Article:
Iran has a measure of influence with the Taliban. It has delivered some arms to them and trained fighters at an IRGC base near Zahedan. Support is not out of fondness for the Taliban, which to Iran is a rabid Sunni band that massacres Shia and killed a handful of its diplomats in the north. Iran wants only to irk the US and hint at broader support in the event of a US attack on Iran.
Pakistan’s military has long supported the Taliban and a host of jihadi groups ensconced in eastern Afghanistan. Osama bin Laden wasn’t found in a cave high in the mountains. He was living comfortably a stone’s throw from a Pakistani army base.
The army needs to counter these groups as Islamist terrorism is plaguing Pakistan. Stability in Afghanistan, especially if accompanied by an American withdrawal, will aid that effort. It will provide the opportunity for greater influence in the Pashtun south and perhaps even the region’s detachment from Afghanistan.
Russia is fearful of Islamist militancy spreading further into its southern periphery and into Muslim areas of Russia itself. Tajikistan, Uzbekistan, and Kyrgyzstan already have small Islamist movements that learn the violent trade while in Taliban ranks. Further, ISIL is forming units in Afghanistan, some of which openly proclaim a desire to avenge the deaths of brethren killed by Russian airstrikes in Syria.
Like Iran, Russia has delivered arms to the Taliban – to irk the US and gain influence with the Taliban and divert their attention onto ISIL. Russia has also been courting Afghan warlords who would be instrumental in holding the north.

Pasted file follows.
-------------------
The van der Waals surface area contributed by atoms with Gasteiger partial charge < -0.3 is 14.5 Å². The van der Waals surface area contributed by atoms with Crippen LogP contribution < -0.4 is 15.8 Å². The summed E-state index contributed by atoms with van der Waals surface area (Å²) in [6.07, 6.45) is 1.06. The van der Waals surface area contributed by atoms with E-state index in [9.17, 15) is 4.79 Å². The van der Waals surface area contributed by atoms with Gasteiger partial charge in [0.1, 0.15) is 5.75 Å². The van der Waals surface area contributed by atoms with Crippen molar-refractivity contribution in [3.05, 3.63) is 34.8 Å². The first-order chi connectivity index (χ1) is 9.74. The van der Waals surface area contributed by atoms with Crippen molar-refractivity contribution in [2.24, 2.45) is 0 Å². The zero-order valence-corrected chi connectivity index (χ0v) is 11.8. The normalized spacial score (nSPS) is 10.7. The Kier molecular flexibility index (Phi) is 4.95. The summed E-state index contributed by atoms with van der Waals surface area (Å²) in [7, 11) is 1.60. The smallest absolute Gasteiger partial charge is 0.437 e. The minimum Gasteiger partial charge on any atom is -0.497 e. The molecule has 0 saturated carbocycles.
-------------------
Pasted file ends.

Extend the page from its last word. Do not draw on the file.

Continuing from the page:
China has much to gain from a stable Afghanistan. It controls much of the county’s oil, iron, copper, and rare earth deposits and has built export routes running north, south, and west. Afghanistan can be a hub for the country’s domination of Central Asia. China shares Russia’s concern with the spread of Islamist militancy in Central Asia which is attracting recruits from China’s restive Uighur population.
The US could hand over Afghanistan to these four regional powers. They in turn can use their combined influence to settle the war. Should diplomacy fail, an incursion by Iranian and Pakistani troops into Taliban territory in the south may cause the Taliban to see the costs of further war and the attractions of cooperation.
At the very least, the four powers – at least three of which are US enemies – would be burdened with the problem for years to come, possibly sixteen or more. A move worth pondering.
A third option is to cede most of the south and east to the Taliban and concentrate American and ANA forces in the north and west. The Taliban has only limited support in the north, mainly in Kunduz province where a Pashtun population dwells. This would reduce casualties in the ANA and allow it to reconstitute itself and develop greater effectiveness in less hostile territory.
Aid programs would concentrate in the north, leaving the Taliban to govern an impoverished, war-ravaged south in need of economic assistance. Meaningful negotiations may ensue.
(The third option was advanced long ago in my “Plan B for Afghanistan” Asia Times, 29 July 2010.)
Copyright 2017 Brian M Downing
Brian M Downing is a national security analyst who has written for outlets across the political spectrum. He studied at Georgetown University and the University of Chicago, and did post-graduate work at Harvard’s Center for International Affairs. Thanks to Susan Ganosellis.